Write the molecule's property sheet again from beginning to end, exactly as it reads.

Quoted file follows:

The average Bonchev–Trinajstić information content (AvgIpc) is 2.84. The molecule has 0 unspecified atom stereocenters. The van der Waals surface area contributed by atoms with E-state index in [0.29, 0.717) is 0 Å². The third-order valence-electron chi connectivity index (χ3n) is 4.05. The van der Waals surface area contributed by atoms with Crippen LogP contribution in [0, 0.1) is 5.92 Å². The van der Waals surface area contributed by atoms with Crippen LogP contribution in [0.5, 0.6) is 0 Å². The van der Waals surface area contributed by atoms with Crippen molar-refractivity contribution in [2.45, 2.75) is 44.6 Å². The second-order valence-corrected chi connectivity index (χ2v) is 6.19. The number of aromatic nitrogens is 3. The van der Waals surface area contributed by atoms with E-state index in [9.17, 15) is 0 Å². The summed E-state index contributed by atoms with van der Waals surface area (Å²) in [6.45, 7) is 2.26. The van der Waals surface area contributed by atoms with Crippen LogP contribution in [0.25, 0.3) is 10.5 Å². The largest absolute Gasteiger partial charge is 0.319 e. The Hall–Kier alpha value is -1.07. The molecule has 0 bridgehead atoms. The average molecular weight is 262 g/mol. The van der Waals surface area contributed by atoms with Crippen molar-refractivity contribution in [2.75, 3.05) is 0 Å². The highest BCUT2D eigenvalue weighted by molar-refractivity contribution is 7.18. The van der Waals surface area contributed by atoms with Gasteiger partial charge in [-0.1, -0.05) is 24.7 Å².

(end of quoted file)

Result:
The average Bonchev–Trinajstić information content (AvgIpc) is 2.84. The molecule has 0 unspecified atom stereocenters. The van der Waals surface area contributed by atoms with E-state index in [0.29, 0.717) is 0 Å². The third-order valence-electron chi connectivity index (χ3n) is 4.05. The van der Waals surface area contributed by atoms with Crippen LogP contribution in [0, 0.1) is 5.92 Å². The van der Waals surface area contributed by atoms with Crippen LogP contribution in [0.5, 0.6) is 0 Å². The van der Waals surface area contributed by atoms with Crippen molar-refractivity contribution in [2.45, 2.75) is 44.6 Å². The second-order valence-corrected chi connectivity index (χ2v) is 6.19. The number of aromatic nitrogens is 3. The van der Waals surface area contributed by atoms with E-state index in [9.17, 15) is 0 Å². The summed E-state index contributed by atoms with van der Waals surface area (Å²) in [6.45, 7) is 2.26. The van der Waals surface area contributed by atoms with Crippen LogP contribution in [0.25, 0.3) is 10.5 Å². The largest absolute Gasteiger partial charge is 0.319 e. The Hall–Kier alpha value is -1.07. The molecule has 0 bridgehead atoms. The average molecular weight is 262 g/mol. The van der Waals surface area contributed by atoms with Crippen molar-refractivity contribution in [2.75, 3.05) is 0 Å². The highest BCUT2D eigenvalue weighted by molar-refractivity contribution is 7.18. The van der Waals surface area contributed by atoms with Gasteiger partial charge in [-0.1, -0.05) is 24.7 Å².